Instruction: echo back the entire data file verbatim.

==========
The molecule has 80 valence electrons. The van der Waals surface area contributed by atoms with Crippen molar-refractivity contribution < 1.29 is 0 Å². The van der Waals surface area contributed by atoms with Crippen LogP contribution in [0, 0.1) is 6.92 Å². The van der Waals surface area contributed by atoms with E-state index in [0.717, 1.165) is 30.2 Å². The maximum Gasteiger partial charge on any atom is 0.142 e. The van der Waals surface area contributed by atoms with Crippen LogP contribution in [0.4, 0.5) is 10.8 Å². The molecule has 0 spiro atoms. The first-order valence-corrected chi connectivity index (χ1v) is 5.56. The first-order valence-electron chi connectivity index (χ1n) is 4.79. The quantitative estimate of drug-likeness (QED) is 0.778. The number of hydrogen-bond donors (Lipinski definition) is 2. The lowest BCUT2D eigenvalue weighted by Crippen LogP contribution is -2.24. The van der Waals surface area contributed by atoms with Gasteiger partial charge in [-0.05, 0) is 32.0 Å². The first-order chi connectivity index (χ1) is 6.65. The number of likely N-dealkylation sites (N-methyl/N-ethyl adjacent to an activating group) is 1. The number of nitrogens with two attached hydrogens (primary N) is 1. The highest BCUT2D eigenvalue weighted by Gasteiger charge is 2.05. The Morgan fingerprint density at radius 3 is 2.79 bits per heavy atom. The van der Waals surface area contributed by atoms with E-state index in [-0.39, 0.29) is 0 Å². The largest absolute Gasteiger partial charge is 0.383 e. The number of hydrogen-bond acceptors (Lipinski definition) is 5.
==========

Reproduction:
The molecule has 80 valence electrons. The van der Waals surface area contributed by atoms with Crippen molar-refractivity contribution < 1.29 is 0 Å². The van der Waals surface area contributed by atoms with Crippen LogP contribution in [0, 0.1) is 6.92 Å². The van der Waals surface area contributed by atoms with E-state index in [0.717, 1.165) is 30.2 Å². The maximum Gasteiger partial charge on any atom is 0.142 e. The van der Waals surface area contributed by atoms with Crippen LogP contribution in [0.4, 0.5) is 10.8 Å². The molecule has 0 spiro atoms. The first-order valence-corrected chi connectivity index (χ1v) is 5.56. The first-order valence-electron chi connectivity index (χ1n) is 4.79. The quantitative estimate of drug-likeness (QED) is 0.778. The number of hydrogen-bond donors (Lipinski definition) is 2. The lowest BCUT2D eigenvalue weighted by Crippen LogP contribution is -2.24. The van der Waals surface area contributed by atoms with Gasteiger partial charge in [-0.05, 0) is 32.0 Å². The first-order chi connectivity index (χ1) is 6.65. The number of likely N-dealkylation sites (N-methyl/N-ethyl adjacent to an activating group) is 1. The number of nitrogens with two attached hydrogens (primary N) is 1. The highest BCUT2D eigenvalue weighted by Gasteiger charge is 2.05. The Morgan fingerprint density at radius 3 is 2.79 bits per heavy atom. The van der Waals surface area contributed by atoms with E-state index in [-0.39, 0.29) is 0 Å². The largest absolute Gasteiger partial charge is 0.383 e. The number of hydrogen-bond acceptors (Lipinski definition) is 5.